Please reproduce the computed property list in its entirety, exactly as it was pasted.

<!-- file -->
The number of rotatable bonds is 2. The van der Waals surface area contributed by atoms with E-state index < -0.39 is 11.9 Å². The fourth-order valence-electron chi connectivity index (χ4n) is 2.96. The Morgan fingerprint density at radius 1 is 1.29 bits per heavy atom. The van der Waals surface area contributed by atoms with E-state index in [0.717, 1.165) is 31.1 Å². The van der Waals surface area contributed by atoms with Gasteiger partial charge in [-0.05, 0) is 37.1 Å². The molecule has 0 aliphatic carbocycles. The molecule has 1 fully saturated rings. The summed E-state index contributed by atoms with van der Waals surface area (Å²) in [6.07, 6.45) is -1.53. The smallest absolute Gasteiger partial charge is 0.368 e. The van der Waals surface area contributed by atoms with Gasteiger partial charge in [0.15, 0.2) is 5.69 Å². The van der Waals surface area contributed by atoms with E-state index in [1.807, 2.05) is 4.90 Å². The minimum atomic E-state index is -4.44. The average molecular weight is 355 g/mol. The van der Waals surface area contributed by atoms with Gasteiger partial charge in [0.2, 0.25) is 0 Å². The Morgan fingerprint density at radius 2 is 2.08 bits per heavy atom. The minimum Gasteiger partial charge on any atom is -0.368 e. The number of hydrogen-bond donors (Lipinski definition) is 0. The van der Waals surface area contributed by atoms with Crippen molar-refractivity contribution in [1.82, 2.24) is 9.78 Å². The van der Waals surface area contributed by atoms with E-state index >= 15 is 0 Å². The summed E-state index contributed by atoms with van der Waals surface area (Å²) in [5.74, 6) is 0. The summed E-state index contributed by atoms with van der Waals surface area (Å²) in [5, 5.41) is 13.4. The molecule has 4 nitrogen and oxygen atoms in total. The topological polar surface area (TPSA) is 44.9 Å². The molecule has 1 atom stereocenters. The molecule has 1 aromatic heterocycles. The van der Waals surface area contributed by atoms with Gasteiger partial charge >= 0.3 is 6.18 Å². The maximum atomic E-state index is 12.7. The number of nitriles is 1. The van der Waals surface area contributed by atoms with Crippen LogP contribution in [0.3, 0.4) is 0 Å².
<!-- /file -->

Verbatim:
The number of rotatable bonds is 2. The van der Waals surface area contributed by atoms with E-state index < -0.39 is 11.9 Å². The fourth-order valence-electron chi connectivity index (χ4n) is 2.96. The Morgan fingerprint density at radius 1 is 1.29 bits per heavy atom. The van der Waals surface area contributed by atoms with E-state index in [0.717, 1.165) is 31.1 Å². The van der Waals surface area contributed by atoms with Gasteiger partial charge in [-0.05, 0) is 37.1 Å². The molecule has 0 aliphatic carbocycles. The molecule has 1 fully saturated rings. The summed E-state index contributed by atoms with van der Waals surface area (Å²) in [6.07, 6.45) is -1.53. The smallest absolute Gasteiger partial charge is 0.368 e. The van der Waals surface area contributed by atoms with Gasteiger partial charge in [0.15, 0.2) is 5.69 Å². The van der Waals surface area contributed by atoms with E-state index in [1.807, 2.05) is 4.90 Å². The minimum atomic E-state index is -4.44. The average molecular weight is 355 g/mol. The van der Waals surface area contributed by atoms with Gasteiger partial charge in [0.2, 0.25) is 0 Å². The Morgan fingerprint density at radius 2 is 2.08 bits per heavy atom. The minimum Gasteiger partial charge on any atom is -0.368 e. The number of hydrogen-bond donors (Lipinski definition) is 0. The van der Waals surface area contributed by atoms with Crippen molar-refractivity contribution in [1.82, 2.24) is 9.78 Å². The van der Waals surface area contributed by atoms with E-state index >= 15 is 0 Å². The summed E-state index contributed by atoms with van der Waals surface area (Å²) in [5.74, 6) is 0. The summed E-state index contributed by atoms with van der Waals surface area (Å²) in [5, 5.41) is 13.4. The molecule has 4 nitrogen and oxygen atoms in total. The topological polar surface area (TPSA) is 44.9 Å². The molecule has 1 atom stereocenters. The molecule has 1 aromatic heterocycles. The van der Waals surface area contributed by atoms with Gasteiger partial charge >= 0.3 is 6.18 Å². The maximum atomic E-state index is 12.7. The number of nitriles is 1. The van der Waals surface area contributed by atoms with Crippen LogP contribution in [0.3, 0.4) is 0 Å².